Again, be sure to read up on the policy conditions and exclusions, including any that apply to COVID-related claims.
Private health insurance covers costs related to medical care and treatments. There are two kinds of policies:
Hospital cover which provides a financial contribution towards the cost of receiving treatment as a private patient in hospital.
Extras cover which contributes towards the cost of treatments not covered by Medicare carried out outside of hospital, such as physio treatment and dental procedures.
For each policy type there are a range of cover levels which include different kinds of treatments.
These are the main insurance options for your property.
There are many types of private motor vehicle insurance in Australia, such as comprehensive, third party property damage, third party property damage fire and theft, and compulsory third party (CTP) which differs in each state and territory.
Home insurance protects homeowners and landlords against property damage, loss or destruction. Policies may cover events including fire, theft, and natural disasters (e.g. floods).
This type of policy can insure your home to a predetermined amount known as the 'sum insured', or you may have the option of getting 'total replacement cover' which covers the cost of repairing or rebuilding your home to the same standard without there being a fixed amount.
Contents insurance covers your household items and personal belongings if they're damaged, lost or stolen. This can include the likes of your furniture, clothes, computer, fridge, television, tools and jewellery. If you own your home, you can bundle your contents insurance with your home insurance.
Insurance is all about protecting yourself financially from the unexpected. But there are other steps that you can consider to help set you and your family up financially for the future.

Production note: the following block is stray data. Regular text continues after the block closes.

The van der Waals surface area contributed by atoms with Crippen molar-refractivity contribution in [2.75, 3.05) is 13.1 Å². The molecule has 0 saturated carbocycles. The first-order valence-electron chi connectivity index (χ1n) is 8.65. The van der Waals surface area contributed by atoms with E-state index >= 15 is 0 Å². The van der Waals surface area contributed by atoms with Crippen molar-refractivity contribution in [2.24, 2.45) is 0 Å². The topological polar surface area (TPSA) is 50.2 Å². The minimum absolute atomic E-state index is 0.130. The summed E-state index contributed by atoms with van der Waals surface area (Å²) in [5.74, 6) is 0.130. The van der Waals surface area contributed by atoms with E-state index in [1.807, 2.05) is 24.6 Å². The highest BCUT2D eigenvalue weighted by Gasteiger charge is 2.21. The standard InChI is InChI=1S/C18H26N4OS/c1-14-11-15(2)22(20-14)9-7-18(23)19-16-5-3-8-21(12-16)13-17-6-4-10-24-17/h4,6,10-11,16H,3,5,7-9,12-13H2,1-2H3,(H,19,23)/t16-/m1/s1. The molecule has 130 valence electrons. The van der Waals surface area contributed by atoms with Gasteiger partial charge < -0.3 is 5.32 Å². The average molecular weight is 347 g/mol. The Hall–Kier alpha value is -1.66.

Wills are not just something to be taken care of later in life. Having one can be valuable for anyone over 18, whether you have dependants or not.
They are about making the distribution of assets after your death easier for your family and can help resolve complex legal issues or decisions.
A will is basically a legal document that expresses how you want your property to be distributed after your death and who you want to manage the property until it has been distributed.
An Enduring Power of Attorney (commonly known as an EPA) is a legal document that allows you to give another person, or organisation, the legal authority to make financial decisions on your behalf.
If you're not able to make decisions about your money for any reason, having a power of attorney ensures someone you trust can do it for you.
Important information: Any advice or information on this site is of a general nature only and has not taken into account your personal objectives, financial situation and needs. Because of that, before acting on the advice, you should consider its appropriateness to you, having regard to your personal objectives, financial situation, and needs. Helen Baker is an Authorised Representative(s) of Godfrey Pembroke Group Pty Ltd ABN 38 078 629 973, AFSL number 245451, an Australian Financial Services Licensee, with offices at The Bond, Level 3, 30 Hickson Road, Millers Point NSW 2000.